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WV grad guilty of rape, murder

James Michael Biela sits in court following the defense resting their case Tuesday  in Reno, Nev.  (Associated Press)
James Michael Biela sits in court following the defense resting their case Tuesday in Reno, Nev. (Associated Press)

Biela convicted in attack on Nevada college student

RENO, Nev. – A former Spokane man was convicted Thursday of raping and strangling a 19-year-old college student during a string of attacks that had the city of Reno on edge two years ago.

A Washoe County District Court jury found James Michael Biela guilty of all five counts tied to the murder of Brianna Denison and sexual assault of two other young women.

Biela showed little emotion, standing with his hands crossed in front of his waist as the verdict was read.

“It’s a good verdict, well deserved,” District Attorney Dick Gammick said.

“Cases like this always strengthen my faith and belief in the jury system.”

The same jury that took about six hours to reach a verdict now must decide whether the 1999 West Valley High School graduate should be sentenced to death. Biela’s mother lives in Spokane Valley and attended his trial.

Police believe Biela lived and worked in the Moses Lake area for several months after the attacks.

He sold the truck believed to have been used in the crimes to a car dealership that then sold it to a Coeur d’Alene resident. The truck was seized shortly after Biela’s arrest.

The sexual assaults began in the fall of 2007 around the University of Nevada, Reno, campus just north of the downtown casino district and culminated in Denison’s strangulation in January 2008.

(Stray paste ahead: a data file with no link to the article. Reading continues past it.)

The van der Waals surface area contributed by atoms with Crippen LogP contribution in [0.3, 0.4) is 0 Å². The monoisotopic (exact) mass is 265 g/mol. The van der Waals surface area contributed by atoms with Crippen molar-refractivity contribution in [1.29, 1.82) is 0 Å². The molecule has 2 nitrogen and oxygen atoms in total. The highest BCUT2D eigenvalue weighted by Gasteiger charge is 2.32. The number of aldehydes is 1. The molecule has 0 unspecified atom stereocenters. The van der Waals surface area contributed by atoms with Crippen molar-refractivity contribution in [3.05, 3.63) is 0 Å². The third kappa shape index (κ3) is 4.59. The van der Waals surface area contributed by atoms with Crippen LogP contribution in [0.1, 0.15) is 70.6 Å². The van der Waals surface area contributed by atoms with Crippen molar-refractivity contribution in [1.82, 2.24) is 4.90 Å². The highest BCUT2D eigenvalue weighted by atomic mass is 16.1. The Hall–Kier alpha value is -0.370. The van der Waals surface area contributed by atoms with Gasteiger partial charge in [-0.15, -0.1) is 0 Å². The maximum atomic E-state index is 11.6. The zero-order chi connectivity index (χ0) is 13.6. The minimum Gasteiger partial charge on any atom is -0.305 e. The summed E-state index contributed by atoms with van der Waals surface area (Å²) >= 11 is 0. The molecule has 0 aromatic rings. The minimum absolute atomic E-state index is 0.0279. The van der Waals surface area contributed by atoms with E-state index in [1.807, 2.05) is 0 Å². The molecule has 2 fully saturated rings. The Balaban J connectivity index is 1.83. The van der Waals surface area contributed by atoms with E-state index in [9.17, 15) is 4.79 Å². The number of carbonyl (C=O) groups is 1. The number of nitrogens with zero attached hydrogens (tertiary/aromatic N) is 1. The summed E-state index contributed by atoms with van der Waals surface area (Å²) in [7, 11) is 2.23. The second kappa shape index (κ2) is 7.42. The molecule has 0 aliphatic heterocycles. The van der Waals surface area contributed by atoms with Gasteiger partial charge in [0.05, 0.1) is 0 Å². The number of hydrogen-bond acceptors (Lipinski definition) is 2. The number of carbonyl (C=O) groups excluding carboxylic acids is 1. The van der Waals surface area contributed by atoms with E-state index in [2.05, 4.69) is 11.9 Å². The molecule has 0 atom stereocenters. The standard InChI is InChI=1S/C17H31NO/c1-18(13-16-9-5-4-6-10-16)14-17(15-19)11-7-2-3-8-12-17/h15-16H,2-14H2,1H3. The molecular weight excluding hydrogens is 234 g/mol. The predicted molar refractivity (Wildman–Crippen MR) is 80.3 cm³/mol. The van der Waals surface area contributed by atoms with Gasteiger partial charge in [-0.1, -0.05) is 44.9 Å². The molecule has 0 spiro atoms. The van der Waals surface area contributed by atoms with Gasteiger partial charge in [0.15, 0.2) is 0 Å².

Detectives said it was the work of a serial rapist who stalked petite women and had a fetish for thong underwear.

Fueled by thousands of tips and calls to an anonymous hot line, a 9-month-long manhunt led authorities to Biela, who was arrested in November 2008 after his ex-girlfriend let police take DNA from their son.

Biela’s public defenders called only one witness during the trial.

A DNA expert argued there was less certainty in the DNA match than prosecutors contended partly because the samples were gone when he went to test them to verify the county crime lab’s conclusions.

Biela, an ex-Marine who studied martial arts, initially told District Judge Robert Perry earlier this week that he wanted to testify on his own behalf, but then changed his mind on the advice of his lawyers.

Denison, a sophomore at Santa Barbara City College, had been home visiting friends when she was kidnapped while sleeping on a friend’s couch near the Reno campus on Jan. 20, 2008.

Her body, clad in only socks, was found in a field 26 days later beneath a discarded Christmas tree along with two pairs of thong underwear.

The two other assault victims said their assailant took their underwear.

After the verdicts were read, Denison’s mother, Bridgette Denison, said the family would have no comment until sentencing was completed.

Biela’s lawyers also declined to comment.

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